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A Day in the Life of a UX Writer

As the new year rolls around, I've been taking stock of how I've spent 2021. Lots of reading, a bit of travelling, a good amount of bonding with a new puppy and new friends.

525,600 minutes. Or so the song goes.

But 124,800 those minutes, for a typical 40-hour/week job, are designated work. When people hear that I work as a UX writer, they assume that all 40 of those hours are spent clacking away at my keyboard, but the reality is pretty different.

I looked over my schedule, spread out over the past year or so, to see how I typically spend that time. The results?

12 hours: Meetings. Could be planning with designers, new guidelines from management, editing sessions, etc.

8 hours: Research. UX Writing requires a lot of information. Whether checking competitors, standard terminology, or the company's own documentation, getting all the ducks in a row isn't a quick thing. 8 hours: Localization. Code needs to be translated, sent off to the right person; bugs need to be fixed, and context explained.

5 hours: Writing & Refining. At the end of the day, the actual writing doesn't take all that much time. Once you figure the hierarchy's right, it's just a matter of writing down the words and returning later to make sure they're polished.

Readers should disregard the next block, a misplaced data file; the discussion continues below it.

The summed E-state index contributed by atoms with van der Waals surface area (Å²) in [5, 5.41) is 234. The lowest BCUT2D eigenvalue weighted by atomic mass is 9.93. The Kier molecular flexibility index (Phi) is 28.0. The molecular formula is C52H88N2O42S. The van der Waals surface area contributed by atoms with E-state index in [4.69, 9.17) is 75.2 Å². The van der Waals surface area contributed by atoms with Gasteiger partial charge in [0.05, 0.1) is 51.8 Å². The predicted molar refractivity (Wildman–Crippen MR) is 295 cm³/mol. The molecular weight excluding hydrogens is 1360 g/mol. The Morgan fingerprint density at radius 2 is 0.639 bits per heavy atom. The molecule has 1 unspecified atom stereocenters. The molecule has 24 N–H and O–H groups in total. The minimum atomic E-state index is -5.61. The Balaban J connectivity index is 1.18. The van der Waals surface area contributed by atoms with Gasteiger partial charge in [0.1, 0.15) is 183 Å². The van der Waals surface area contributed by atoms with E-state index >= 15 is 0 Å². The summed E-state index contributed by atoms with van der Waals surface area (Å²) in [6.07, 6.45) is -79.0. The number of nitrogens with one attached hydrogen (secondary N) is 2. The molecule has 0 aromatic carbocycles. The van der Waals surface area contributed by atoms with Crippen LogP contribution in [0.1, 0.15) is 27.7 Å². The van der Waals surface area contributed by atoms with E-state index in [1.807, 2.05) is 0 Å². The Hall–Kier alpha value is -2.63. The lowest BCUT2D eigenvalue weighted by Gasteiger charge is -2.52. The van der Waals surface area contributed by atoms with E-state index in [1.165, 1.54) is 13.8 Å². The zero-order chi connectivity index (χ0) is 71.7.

3 hours: QA. Did what I wrote actually make it into the code? Does everything fit like it's supposed to?

2 hours: Documentation. I need to make sure that I'm recording all my decisions, so that it's easy for the next person, as well as those working alongside me, to follow along with the plan. Saves a ton of time in the future.

2 hours: Socialization. As sad as this was to my little introvert heart, UX is a social job. Luckily I work with some great teams, but still, you have to devote time to grabbing a coffee, shooting a friendly Slack message, and just enjoying the company.

Conclusion: every day is different; time management is key; and it's a privilege to watch an idea go from thought to reality.


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